White peppercorns are allowed to ripen more fully on the vine, being picked around March in Southern India when the spikes are fully ripened and a colourful orange-red. After drying, the outer shell is removed in a constantly flowing stream of cool water until the black outer shell loosens (this process is called “retting”), yielding a clean, white corn through rubbing or trampling the dampened peppercorns. White pepper has a more intense heat than black pepper with a deeper richer flavour.
Red peppercorns are fully mature pepper berries and are rare, as you need to keep the berries on the vine longer and they reduce the yield from pepper vine in the following year. They are picked in April/May. The flavour is quite fruity and less intensely peppery than green, black or white pepper; I actually don’t really like the flavour as it seems too sweet and fruity for me, but that is probably just a case of being used to black peppercorns and being conditioned to expect a particular aroma and flavour.
Ungraded pepper is the lowest quality, coming from more than one estate and a mix of pepper species and berry qualities. Using the Indian system of classification, the basic graded pepper is Malabar Garbled 1 (MG1; size less than 4mm), with the higher grades Tellicherry Garbled Extra Bold (TGEB; size 4.25mm) and Tellicherry Garbled Special Extra Bold (TGSEB; size 4.75mm).
Is organic really any different?
When quality brings no extra money and margins are preciously thin, pepper growers cannot take any chances – the longer the berries stay on the vine, the greater the risk that they will be eaten by birds or the crop will be lost in a storm. So pepper berries are treated to grow faster, yield more and are picked as early as possible – just like intensively farmed tomatoes.
We sell a relatively large quantity (by volume) of our pepper into the food manufacturing industry and I have never once in the last 4 years (we started in 2003 and only really began selling bulk in 2004) been queried about the organoleptic qualities of the pepper (i.e. aroma, flavour, colour) by a single buyer. Quality to the food industry means price and low microbial levels on the peppercorns rather than aroma or flavour, i.e. quality actually equates to money and risk aversion and not flavour.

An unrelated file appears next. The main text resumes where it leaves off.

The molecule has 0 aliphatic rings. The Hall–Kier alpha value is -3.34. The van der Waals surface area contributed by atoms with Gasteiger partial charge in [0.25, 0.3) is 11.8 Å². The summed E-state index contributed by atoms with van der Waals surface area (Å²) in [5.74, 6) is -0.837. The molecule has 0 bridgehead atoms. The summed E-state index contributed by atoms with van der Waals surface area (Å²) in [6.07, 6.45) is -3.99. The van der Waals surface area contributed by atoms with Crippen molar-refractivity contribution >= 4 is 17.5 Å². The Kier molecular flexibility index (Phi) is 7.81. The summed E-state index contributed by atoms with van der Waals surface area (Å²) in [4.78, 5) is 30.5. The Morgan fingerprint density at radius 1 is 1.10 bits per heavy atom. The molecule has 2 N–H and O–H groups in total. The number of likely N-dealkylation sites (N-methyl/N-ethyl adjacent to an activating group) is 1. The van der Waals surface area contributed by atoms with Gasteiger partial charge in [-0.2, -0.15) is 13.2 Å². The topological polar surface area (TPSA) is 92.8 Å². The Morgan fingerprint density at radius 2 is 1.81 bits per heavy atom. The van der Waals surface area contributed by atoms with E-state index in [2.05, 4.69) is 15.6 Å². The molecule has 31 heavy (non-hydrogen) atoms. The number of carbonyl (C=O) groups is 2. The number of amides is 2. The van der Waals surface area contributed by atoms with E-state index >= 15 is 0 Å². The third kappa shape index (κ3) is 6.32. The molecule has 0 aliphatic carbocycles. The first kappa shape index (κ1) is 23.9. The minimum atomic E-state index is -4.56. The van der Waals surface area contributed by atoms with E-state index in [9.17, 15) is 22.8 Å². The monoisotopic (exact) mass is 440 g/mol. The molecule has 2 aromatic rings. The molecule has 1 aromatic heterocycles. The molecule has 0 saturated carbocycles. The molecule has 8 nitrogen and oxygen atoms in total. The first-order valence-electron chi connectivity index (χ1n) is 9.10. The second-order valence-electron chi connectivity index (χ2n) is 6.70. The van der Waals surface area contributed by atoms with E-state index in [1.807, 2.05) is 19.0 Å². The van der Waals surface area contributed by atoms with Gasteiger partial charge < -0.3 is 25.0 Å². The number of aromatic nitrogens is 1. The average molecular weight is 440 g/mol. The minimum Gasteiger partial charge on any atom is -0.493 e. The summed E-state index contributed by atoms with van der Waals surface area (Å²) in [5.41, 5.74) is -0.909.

However, at Steenbergs, we do care about the type and flavour of Steenbergs organic pepper, so we carefully select and grade the pepper that we purchase.MG1 is already a step up from other peppers, with peppercorns that are larger and more consistent in flavour that you will typically find in supermarkets. The Tellicherry grades are even better than the small ones for the same reason that vine-ripened tomatoes, fresh from the garden in August taste better than shelf-ripened tomatoes from the supermarket in January.
Going back to the tomato analogy, a tomato vine produces something that looks like a tomato fairly quickly, but it is only in the final weeks of ripening that the true deep-red tomato colour and its rich, sweet flavour fully develops. Peppercorns are the same – immature fast-growing pepper is still nice, but it is the slower-growing specialist varieties of pepper that have then been given that extra ripening time on the vine that makes the trip from India to Britain really worthwhile.
We think that the best black pepper comes from Kerala in Southern India, where the best Tellicherry grades are grown. Indian pepper has a fruity aroma and a clean bite.
Indonesian lampong pepper (from Southern Sumatra) is highly favoured in America where they like its higher level of piperine and lower level of essential oil – I think this harks back to the history of the spice trade where American pepper originally came from Sumatra and was imported into Salem, Massachusetts. Lampong pepper is more pungent than aromatic, with smaller berries that are grey-black in colour.
Sarawak pepper from Malaysia has a milder aroma than Indonesian berries, but is hot and biting. Brazilian pepper has a low piperine content and is rather bland. Vietnamese pepper is light in colour, mild and uninteresting in flavour – but it is very cheap!
Isn’t pepper organic anyway?
Like all agricultural crops, pepper vines are susceptible to pest and diseases, ranging from the destructive fungal disease – quick wilt disease – through to nematode infestations that attack the root systems or pollu beetle attack, to name just a few. Chemical treatments for these include Bordeaux mixture, carbofuran and methyl bromide.
Post-harvest treatment is, also, common to provide broad spectrum control of disease and insects and target possible fungal growth and aflatoxins. Treatment is typically fumigation and ethylene oxide prior to shipment and then heat treatment on arrival. Irradiation (if ever) is rarely used from British spices.
The use of synthetic fertilisers is common, especially among the intensive, high-yield pepper growers in Brazil, Indonesia and Vietnam.
I have calculated that 17% of the farmgate cost of farming normal pepper relates to chemical inputs – this excludes any post-harvest treatments.